Canadian firm linked to Taib wants BMF statements removed from public domain

Man pleads not guilty to intimidation, causing hurt to wife.

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KUCHING, August 21: The Bruno Manser Fund (BMF) and its executive director Lukas Straumann are said to have run into serious legal disputes following their allegedly lengthy, defamatory campaign against a Canadian firm operated and owned by Sean Murray and Jamilah Taib Murray, a daughter of Sarawak Governor Tun Pehin Sri Abdul Taib Mahmud.

Sakto Corporation (Sakto), a mid-size Canadian real estate company in Ottawa, today announced it had applied to the Basel Civil Court to obtain an injunction against BMF, a Swiss NGO based in Basel, Switzerland.

The injunction seeks to order BMF to remove from the public domain a litany of false statements and speculative allegations relating to Sakto. In total, there are over 1,100 infringing statements and over 250 publications.
The injunction also seeks to prevent BMF from repeating the defamatory comments.

Sakto claimed it had endured BMF’s unfounded accusations since 2010 with the hope that the complete absence of evidence would persuade them to stop. Sakto added it was now time to act in order to put an end to this “massive defamation”. The application for injunctive relief is the first step in the company’s legal action to re-establish the facts and restore its reputation, it added.

“The facts matter. An NGO should not be beyond the law and must be accountable for their words and actions.
“Sakto simply wishes for BMF to remove their false and defamatory allegations from the public domain and to stop their misguided campaigns,” said Thomas Weibel, attorney at law and partner at VISCHER in Switzerland, in a statement today.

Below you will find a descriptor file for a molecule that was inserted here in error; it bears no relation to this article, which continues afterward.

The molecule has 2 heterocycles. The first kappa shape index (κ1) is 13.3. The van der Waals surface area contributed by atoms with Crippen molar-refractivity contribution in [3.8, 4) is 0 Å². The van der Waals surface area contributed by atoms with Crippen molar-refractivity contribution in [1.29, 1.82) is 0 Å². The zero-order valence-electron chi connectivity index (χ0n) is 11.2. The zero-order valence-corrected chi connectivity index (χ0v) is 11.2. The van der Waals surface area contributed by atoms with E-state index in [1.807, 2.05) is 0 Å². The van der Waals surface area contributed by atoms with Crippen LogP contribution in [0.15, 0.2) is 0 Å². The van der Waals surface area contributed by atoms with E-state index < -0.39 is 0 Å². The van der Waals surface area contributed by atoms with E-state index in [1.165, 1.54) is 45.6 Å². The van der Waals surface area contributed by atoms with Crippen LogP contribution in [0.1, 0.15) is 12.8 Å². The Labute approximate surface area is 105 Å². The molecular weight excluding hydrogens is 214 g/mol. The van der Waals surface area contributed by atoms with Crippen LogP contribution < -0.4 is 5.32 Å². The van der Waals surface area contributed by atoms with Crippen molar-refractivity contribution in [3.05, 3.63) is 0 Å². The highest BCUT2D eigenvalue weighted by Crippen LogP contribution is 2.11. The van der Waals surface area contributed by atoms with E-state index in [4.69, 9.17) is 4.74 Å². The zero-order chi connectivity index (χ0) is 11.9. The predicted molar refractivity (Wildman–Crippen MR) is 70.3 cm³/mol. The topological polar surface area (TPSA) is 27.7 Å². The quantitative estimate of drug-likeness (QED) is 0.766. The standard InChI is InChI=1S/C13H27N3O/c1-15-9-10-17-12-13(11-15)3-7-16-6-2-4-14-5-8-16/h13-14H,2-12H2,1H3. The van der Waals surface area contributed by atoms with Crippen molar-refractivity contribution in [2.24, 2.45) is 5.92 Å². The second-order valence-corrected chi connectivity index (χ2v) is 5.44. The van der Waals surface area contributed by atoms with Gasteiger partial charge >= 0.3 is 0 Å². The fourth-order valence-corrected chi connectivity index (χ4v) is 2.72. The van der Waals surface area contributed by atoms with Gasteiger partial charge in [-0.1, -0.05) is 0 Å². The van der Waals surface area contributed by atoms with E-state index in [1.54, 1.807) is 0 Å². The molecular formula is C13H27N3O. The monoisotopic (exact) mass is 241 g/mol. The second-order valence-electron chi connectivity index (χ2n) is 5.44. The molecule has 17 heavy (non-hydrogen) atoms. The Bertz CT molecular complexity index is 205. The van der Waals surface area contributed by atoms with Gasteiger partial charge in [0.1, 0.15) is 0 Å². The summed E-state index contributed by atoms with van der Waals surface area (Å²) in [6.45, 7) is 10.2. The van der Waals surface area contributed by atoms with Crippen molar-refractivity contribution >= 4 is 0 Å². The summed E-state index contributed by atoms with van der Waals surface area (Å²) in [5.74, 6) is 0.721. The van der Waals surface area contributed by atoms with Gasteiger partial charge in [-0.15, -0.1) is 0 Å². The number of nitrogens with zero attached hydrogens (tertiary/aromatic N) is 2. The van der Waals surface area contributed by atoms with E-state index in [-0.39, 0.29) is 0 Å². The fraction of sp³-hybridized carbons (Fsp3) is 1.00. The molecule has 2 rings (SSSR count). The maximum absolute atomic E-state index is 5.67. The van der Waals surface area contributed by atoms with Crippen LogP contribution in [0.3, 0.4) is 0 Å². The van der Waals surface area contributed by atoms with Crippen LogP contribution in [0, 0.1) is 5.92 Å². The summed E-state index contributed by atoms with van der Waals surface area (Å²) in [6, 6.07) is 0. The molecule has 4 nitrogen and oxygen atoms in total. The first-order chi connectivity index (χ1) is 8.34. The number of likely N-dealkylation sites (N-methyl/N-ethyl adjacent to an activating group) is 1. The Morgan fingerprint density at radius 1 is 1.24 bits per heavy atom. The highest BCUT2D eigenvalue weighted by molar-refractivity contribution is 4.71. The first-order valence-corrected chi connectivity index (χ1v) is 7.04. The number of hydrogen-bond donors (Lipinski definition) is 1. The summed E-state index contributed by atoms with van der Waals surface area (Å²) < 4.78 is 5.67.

Since 2010, BMF had filed and sent 11 complaints and letters across six jurisdictions with various authorities and promoted each action extensively.

They have also allegedly made aggressive use of social media, multiple websites, and blogs to create the impression that their allegations of corruption and money laundering against Sakto were being taken seriously. It is said that there had been no third-party validations of BMF’s allegations, and none of the numerous government agencies BMF had tried to engage had ever taken action against Sakto.

Last year, BMF took legal steps against Sakto in Ontario, Canada. The NGO applied for an unusual court order seeking to force four financial institutions to divulge financial and private information regarding the company: They had hope these would support BMF’s suspicions. BMF submitted volumes of information to the court, and Straumann was cross-examined.

The Superior Court of Justice in Ontario, however, dismissed the case last Feb 5 by ruling that “(the allegations) depend upon conjecture and suspicion more than evidence”. BMF was ordered to pay more than CAD176,000 (CHF 134,000) in costs by the court, in addition to their own legal costs.

The Canadian Department of Justice also issued a “cease and desist” letter to BMF to prevent them from continuing to spread false statements that Canada had agreed with their allegations.

“What BMF and its executive director Lukas Straumann want to believe is their private matter.

“However, it is unacceptable to publicly repeat their untruthful theories about Sakto and to present them as facts. Their actions are unlawful and seriously violate the personal rights of Sakto and its principals,” said Weibel. — DayakDaily